Caitlin Fitzsimmons Online editor

Caitlin covers social media, marketing and technology and is BRW's social media editor. She has worked as a journalist in Sydney, London and San Francisco, writing for titles including The Guardian and The Australian Financial Review.

View more articles from Caitlin Fitzsimmons

Women to watch: What will it take to open the door for more young female entrepreneurs?

Published 19 September 2013 08:50, Updated 19 September 2013 13:34

+font -font print
Women to watch: What will it take to open the door for more young female entrepreneurs?

Nicole Kersh, co-founder of 4Cabling, taking all the right steps to grow her business. Michel O’Sullivan

If there is a lesson for aspiring women entrepreneurs in this year’s BRWYoung Rich, it is that more women should consider building businesses in the technology or mining sectors.

Of the 100 names on the list, there are only seven women who made the $18 million cut-off, one more than last year. They are Carolyn Creswell in food manufacturing, Lilly Haikin of chocolate chain Max Brenner, Tammy May in finance, technology entrepreneur Karen Cariss, model Miranda Kerr, golfer Karrie Webb and James Packer’s estranged wife Erica Baxter on the basis of her likely divorce settlement.

The co-founders of sass & bide are off the list. Heidi Middleton is now over 40 and Sarah-Jane Clarke does not make the threshold on her own. Kylie Radford of fashion chain Morrison just misses out while EA Equipment Hire co-founder Prue Eales is out due to age.

That leaves 93 male Young Rich members and there is a strong technology and mining flavour to their businesses. The founders of software company Atlassian, Mike Cannon-Brookes and Scott Farquhar , again top the list and male technology entrepreneurs appear throughout.

With the notable exception of Nathan Tinkler who exits the list this year, the men in the mining and mining services sectors have survived the end of the boom with their fortunes largely intact.

Why technology?

Karen Cariss, who co-founded recruitment software company PageUp People with her husband, Simon, 16 years ago, says more women should consider building businesses in the technology sector.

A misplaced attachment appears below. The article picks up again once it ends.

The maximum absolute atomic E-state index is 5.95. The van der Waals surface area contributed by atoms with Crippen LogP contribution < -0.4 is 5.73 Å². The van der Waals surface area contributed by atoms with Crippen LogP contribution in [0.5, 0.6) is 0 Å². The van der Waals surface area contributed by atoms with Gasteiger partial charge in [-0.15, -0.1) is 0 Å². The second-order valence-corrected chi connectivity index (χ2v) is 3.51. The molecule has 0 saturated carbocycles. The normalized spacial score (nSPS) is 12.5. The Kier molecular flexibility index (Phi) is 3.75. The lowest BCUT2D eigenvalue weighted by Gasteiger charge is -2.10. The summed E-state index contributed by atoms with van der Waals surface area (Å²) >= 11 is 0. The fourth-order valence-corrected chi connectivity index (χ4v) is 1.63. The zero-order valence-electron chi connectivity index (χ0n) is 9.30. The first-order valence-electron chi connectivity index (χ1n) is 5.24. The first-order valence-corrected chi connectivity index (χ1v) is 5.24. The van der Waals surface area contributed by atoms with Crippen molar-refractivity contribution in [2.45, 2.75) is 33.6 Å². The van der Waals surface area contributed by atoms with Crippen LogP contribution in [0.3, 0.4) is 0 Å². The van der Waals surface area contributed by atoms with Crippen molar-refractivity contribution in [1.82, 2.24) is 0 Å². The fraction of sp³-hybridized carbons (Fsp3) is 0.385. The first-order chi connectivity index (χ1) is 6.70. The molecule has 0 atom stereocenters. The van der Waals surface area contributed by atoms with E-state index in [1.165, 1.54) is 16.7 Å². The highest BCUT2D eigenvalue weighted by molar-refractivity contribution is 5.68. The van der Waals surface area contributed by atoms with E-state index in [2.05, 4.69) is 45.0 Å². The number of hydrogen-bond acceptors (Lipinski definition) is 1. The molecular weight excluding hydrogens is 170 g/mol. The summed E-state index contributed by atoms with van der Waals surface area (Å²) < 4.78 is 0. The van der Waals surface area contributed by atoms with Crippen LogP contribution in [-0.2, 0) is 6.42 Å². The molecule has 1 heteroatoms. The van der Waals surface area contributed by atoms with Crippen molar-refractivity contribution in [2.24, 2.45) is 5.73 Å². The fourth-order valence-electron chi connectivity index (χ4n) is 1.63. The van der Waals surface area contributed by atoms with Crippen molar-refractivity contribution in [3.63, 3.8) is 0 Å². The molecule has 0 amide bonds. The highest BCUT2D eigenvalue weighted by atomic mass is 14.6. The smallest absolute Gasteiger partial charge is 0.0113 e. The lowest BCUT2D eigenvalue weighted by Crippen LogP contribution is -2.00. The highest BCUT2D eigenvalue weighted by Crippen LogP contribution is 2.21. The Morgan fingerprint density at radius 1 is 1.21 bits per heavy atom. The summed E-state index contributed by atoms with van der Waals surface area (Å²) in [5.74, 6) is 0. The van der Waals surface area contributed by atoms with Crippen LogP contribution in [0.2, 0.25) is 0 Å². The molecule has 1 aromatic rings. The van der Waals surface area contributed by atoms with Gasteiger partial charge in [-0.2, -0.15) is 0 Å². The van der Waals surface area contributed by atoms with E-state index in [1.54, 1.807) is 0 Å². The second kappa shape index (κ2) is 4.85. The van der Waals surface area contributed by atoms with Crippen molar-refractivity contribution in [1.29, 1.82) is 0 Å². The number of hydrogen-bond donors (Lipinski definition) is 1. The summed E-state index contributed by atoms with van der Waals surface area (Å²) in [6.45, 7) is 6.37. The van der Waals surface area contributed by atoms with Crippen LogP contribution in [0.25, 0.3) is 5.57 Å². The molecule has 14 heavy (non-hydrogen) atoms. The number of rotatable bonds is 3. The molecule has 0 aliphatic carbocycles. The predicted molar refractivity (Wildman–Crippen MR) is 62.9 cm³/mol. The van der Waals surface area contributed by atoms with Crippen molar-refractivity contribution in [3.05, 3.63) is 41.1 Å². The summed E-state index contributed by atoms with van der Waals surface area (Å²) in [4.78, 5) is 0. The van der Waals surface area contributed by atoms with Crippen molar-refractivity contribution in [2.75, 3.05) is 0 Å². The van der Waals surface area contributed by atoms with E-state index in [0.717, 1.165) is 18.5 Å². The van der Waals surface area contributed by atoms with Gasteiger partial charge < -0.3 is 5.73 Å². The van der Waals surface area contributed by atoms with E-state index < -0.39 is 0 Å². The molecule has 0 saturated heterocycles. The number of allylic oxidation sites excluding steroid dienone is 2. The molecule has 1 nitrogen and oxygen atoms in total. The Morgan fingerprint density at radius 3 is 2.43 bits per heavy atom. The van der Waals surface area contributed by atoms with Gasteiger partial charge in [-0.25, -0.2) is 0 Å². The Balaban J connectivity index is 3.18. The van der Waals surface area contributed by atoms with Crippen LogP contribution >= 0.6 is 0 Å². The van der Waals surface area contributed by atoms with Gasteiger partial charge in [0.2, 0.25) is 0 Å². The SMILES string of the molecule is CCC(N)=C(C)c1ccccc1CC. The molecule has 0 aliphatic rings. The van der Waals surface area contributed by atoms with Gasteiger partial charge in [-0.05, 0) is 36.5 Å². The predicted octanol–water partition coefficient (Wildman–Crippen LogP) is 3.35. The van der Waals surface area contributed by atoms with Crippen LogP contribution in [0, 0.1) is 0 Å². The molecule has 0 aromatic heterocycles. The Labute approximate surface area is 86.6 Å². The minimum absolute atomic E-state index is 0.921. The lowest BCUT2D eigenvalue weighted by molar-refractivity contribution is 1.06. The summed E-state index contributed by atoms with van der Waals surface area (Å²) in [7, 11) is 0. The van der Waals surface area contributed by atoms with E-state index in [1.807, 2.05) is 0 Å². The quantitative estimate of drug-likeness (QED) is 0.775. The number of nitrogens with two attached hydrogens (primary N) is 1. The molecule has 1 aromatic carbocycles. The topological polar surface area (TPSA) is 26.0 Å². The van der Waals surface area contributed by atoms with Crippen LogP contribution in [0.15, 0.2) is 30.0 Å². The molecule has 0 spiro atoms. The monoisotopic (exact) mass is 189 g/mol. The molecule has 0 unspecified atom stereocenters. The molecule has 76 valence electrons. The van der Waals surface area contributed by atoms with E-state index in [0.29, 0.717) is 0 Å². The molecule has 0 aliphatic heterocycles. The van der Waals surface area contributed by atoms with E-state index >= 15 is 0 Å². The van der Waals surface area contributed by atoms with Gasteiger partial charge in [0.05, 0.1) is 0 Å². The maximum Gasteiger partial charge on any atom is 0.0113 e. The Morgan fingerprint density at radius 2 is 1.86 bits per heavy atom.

“Although I run a technology business, I’m not a technologist,” Cariss says. “The way that I’ve done it is I’ve taken something I’m passionate about, in terms of helping design software that enables people to be in the right job . . . and [I] think about how we can apply technology to solve the problem. I don’t get passionate about the code it’s written in other than to say, ‘how is this going to help our customers and our business?’

“For a mum, a technology company gives great work-life balance and they’re tomorrow’s businesses so there’s huge potential in terms of what you can do with them,” she says.

San Francisco-based technology entrepreneur Adam Pisoni, who co-founded Yammer and sold it to Microsoft last year for $US1.2 billion ($1.3 billion) says it is a similar situation in the United States, where women do not found technology start-ups at the same rate as men.

“We’re seeing more women entrepreneurs and founders and there’s a push for it . . . but there’s a negative thing in Silicon Valley right now where engineers [usually men] are funded on their own without any business skills or people,” Pisoni says.

There has also been a push in Australia to support female entrepreneurs, with the launch of mentoring programs like Springboard Enterprises, new funds such as Scale Investors that only invest in start-ups with at least one female co-founder, and new networking groups like Startup with Style.

Venture technology firm BlueChilli partners with non-technical entrepreneurs in start-ups that have a technology edge and 42 per cent of them are women, which is unusually high.

The founder and managing director of Job Capital, Jo Burston, believes the lack of women entrepreneurs stems from lack of awareness.

She is writing a book and making a short film showcasing successful female entrepreneurs to inspire girls from the age of eight through to the university years, as well as retired women who could be potential investors.

“There’s no curriculum in school for being an entrepreneur – it’s the naughty kids who end up becoming entrepreneurs because they don’t fit the mould and there’s no awareness that it’s a career path,” Burston says.

The family factor

It is not just choice of industry and lack of knowledge that holds women back in business. Women in Australia are still the primary carers when they have children and many fear the lack of work-life balance that can come with being a successful entrepreneur.

Cariss, who relocated to Singapore with her young family earlier this year, says in Asia it is assumed that women will continue to work after having children and society is geared to support that.

In Australia, she found a much greater expectation that women would devote most of their time to family, coupled with a lack of affordable child care.

“In Singapore you can get accessible domestic support at home and child care is also affordable from a young age. You just don’t have access to that in Australia,” Cariss says.

“It was four years before we could even take a regular wage out of the business . . . but I was fortunate enough that by the time I was having children, the business could pay us a respectable salary so we could justify it.”

Cariss founded her business at age 24 and ran it for 10 years before she had children. But many women start businesses in their 30s at the same time as starting a family.

Youthful advantages